University of Wisconsin-Madison police investigators were working Friday to determine why a respected physician and her husband were targeted and killed. The bodies of Dr. Beth Potter, 52 and her husband, Robin Carre, 57, were found by a jogger Tuesday in the UW Arboretum, a research and popular recreational area that includes more than 1,200 acres of forests and prairies.
Potter and Carre died from "homicidal related trauma," according to the Dane County Medical Examiner's Office. Authorities have not disclosed the manner of their deaths, but UW police said the slayings were not by chance.
"Through our police investigation, we reached a point where we were confident in that this was not random and this couple was targeted," said police department spokesman Marc Lovicott in an email Thursday. "Beyond that, I can't provide any further details as this is a very active police investigation."
Potter worked at the Wingra Family Medical Center, run by the UW-Madison Department of Family Medicine and Community Health and Access Community Health Centers.
She was medical director of UW Health's Employee Health Services and spoke French and Spanish, which "brought clarity and comfort to the diverse patient population she served," according to a tribute on the medical school's website.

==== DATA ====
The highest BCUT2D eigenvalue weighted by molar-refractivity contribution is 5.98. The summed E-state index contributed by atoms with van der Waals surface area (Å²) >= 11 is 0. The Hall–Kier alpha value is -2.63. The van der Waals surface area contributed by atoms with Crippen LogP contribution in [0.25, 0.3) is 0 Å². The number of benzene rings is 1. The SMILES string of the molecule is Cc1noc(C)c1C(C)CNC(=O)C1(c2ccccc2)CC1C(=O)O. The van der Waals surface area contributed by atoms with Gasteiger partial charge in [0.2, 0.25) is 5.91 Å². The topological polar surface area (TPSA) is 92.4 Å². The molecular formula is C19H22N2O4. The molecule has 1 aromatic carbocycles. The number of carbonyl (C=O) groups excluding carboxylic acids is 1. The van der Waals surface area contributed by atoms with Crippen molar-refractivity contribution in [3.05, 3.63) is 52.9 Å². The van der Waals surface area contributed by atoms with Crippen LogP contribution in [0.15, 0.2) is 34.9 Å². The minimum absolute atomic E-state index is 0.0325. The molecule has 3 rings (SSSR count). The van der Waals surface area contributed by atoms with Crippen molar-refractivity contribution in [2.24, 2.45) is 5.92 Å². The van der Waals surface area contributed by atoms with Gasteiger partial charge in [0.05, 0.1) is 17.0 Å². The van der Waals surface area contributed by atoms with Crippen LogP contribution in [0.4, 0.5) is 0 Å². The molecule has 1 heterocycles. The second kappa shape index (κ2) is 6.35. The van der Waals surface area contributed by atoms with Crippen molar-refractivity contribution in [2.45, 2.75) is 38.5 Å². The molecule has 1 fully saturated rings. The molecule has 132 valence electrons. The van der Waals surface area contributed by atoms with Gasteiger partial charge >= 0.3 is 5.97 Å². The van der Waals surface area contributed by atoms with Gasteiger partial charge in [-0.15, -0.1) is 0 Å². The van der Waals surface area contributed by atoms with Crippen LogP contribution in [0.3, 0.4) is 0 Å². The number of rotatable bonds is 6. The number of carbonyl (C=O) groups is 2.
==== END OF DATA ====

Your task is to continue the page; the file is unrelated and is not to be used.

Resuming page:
Carre was an independent educational consultant, according to his website, and offered consulting services to students and their families for the college search and application process. He was also a former coaching director at Regent Soccer Club, a youth soccer organization in Madison.
Jennifer and Jonathan Nolan, the owners of a fitness center in Middleton, told CBS affiliate WISC-TV that Carre was almost always around.
"There's definitely a culture of family here," Jennifer Nolan said. "He was definitely missed when he wasn't here."
The Nolans said Carre would bring his wife to events like Halloween parties at the fitness center, remembering one year when Potter dressed as Harry Potter.
"(They were) very complimentary to each other," Jonathan Nolan said. "I know she was a kind and caring woman."
This is UWPD's first homicide investigation since 1982 according to Marc Lovicott, UWPD communications director. Senior staff members believe it's the department's only double homicide investigation in modern history, he added.
"This is unprecedented for folks currently at the department, but this is the stuff we train for," he said.